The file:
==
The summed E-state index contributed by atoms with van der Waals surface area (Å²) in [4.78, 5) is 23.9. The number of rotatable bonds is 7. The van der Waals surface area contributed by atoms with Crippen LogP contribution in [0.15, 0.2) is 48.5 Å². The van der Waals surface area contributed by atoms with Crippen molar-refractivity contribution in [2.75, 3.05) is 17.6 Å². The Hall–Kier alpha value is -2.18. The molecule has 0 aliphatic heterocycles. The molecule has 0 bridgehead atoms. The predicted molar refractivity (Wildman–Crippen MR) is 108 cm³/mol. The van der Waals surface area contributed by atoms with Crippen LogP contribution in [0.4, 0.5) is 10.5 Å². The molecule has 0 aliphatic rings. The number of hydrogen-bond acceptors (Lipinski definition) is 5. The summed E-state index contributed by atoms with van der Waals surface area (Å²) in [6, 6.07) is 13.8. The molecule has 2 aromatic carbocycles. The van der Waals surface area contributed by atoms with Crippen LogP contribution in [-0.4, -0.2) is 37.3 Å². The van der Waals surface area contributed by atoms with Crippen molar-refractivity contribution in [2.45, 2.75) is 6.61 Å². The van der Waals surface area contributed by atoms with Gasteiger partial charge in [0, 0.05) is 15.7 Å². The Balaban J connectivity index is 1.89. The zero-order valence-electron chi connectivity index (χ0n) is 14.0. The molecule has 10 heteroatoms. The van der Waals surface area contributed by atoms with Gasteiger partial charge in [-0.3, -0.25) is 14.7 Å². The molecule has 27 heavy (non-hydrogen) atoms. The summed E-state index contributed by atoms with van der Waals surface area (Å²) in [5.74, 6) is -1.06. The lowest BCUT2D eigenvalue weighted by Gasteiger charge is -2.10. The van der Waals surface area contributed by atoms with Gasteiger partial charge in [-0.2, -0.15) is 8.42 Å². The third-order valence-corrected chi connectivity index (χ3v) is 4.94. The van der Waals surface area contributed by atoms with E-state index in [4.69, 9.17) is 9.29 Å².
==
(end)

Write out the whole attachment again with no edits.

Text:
The summed E-state index contributed by atoms with van der Waals surface area (Å²) in [4.78, 5) is 23.9. The number of rotatable bonds is 7. The van der Waals surface area contributed by atoms with Crippen LogP contribution in [0.15, 0.2) is 48.5 Å². The van der Waals surface area contributed by atoms with Crippen molar-refractivity contribution in [2.75, 3.05) is 17.6 Å². The Hall–Kier alpha value is -2.18. The molecule has 0 aliphatic heterocycles. The molecule has 0 bridgehead atoms. The predicted molar refractivity (Wildman–Crippen MR) is 108 cm³/mol. The van der Waals surface area contributed by atoms with Crippen LogP contribution in [0.4, 0.5) is 10.5 Å². The molecule has 0 aliphatic rings. The number of hydrogen-bond acceptors (Lipinski definition) is 5. The summed E-state index contributed by atoms with van der Waals surface area (Å²) in [6, 6.07) is 13.8. The molecule has 2 aromatic carbocycles. The van der Waals surface area contributed by atoms with Crippen LogP contribution in [-0.4, -0.2) is 37.3 Å². The van der Waals surface area contributed by atoms with Crippen molar-refractivity contribution in [2.45, 2.75) is 6.61 Å². The van der Waals surface area contributed by atoms with Gasteiger partial charge in [0, 0.05) is 15.7 Å². The Balaban J connectivity index is 1.89. The zero-order valence-electron chi connectivity index (χ0n) is 14.0. The molecule has 10 heteroatoms. The van der Waals surface area contributed by atoms with Gasteiger partial charge in [-0.3, -0.25) is 14.7 Å². The molecule has 27 heavy (non-hydrogen) atoms. The summed E-state index contributed by atoms with van der Waals surface area (Å²) in [5.74, 6) is -1.06. The lowest BCUT2D eigenvalue weighted by Gasteiger charge is -2.10. The van der Waals surface area contributed by atoms with Gasteiger partial charge in [-0.2, -0.15) is 8.42 Å². The third-order valence-corrected chi connectivity index (χ3v) is 4.94. The van der Waals surface area contributed by atoms with E-state index in [4.69, 9.17) is 9.29 Å².